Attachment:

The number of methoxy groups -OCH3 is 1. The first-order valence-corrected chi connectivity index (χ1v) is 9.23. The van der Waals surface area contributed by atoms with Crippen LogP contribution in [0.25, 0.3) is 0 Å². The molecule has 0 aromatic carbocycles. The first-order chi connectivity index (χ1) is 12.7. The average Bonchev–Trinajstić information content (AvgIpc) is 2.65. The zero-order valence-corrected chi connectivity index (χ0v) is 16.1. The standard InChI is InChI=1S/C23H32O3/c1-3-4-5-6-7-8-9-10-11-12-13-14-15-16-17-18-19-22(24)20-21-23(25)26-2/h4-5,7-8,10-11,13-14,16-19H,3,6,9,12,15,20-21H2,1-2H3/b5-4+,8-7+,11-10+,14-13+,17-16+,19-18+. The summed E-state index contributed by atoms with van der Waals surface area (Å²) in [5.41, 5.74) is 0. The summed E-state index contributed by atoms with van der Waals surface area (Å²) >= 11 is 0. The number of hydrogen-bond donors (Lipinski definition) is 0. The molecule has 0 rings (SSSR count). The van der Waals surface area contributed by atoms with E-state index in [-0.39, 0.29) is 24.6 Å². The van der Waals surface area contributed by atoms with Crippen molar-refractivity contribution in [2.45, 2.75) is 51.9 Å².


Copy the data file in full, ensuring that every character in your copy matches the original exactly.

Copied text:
The number of methoxy groups -OCH3 is 1. The first-order valence-corrected chi connectivity index (χ1v) is 9.23. The van der Waals surface area contributed by atoms with Crippen LogP contribution in [0.25, 0.3) is 0 Å². The molecule has 0 aromatic carbocycles. The first-order chi connectivity index (χ1) is 12.7. The average Bonchev–Trinajstić information content (AvgIpc) is 2.65. The zero-order valence-corrected chi connectivity index (χ0v) is 16.1. The standard InChI is InChI=1S/C23H32O3/c1-3-4-5-6-7-8-9-10-11-12-13-14-15-16-17-18-19-22(24)20-21-23(25)26-2/h4-5,7-8,10-11,13-14,16-19H,3,6,9,12,15,20-21H2,1-2H3/b5-4+,8-7+,11-10+,14-13+,17-16+,19-18+. The summed E-state index contributed by atoms with van der Waals surface area (Å²) in [5.41, 5.74) is 0. The summed E-state index contributed by atoms with van der Waals surface area (Å²) >= 11 is 0. The number of hydrogen-bond donors (Lipinski definition) is 0. The molecule has 0 rings (SSSR count). The van der Waals surface area contributed by atoms with E-state index in [-0.39, 0.29) is 24.6 Å². The van der Waals surface area contributed by atoms with Crippen molar-refractivity contribution in [2.45, 2.75) is 51.9 Å².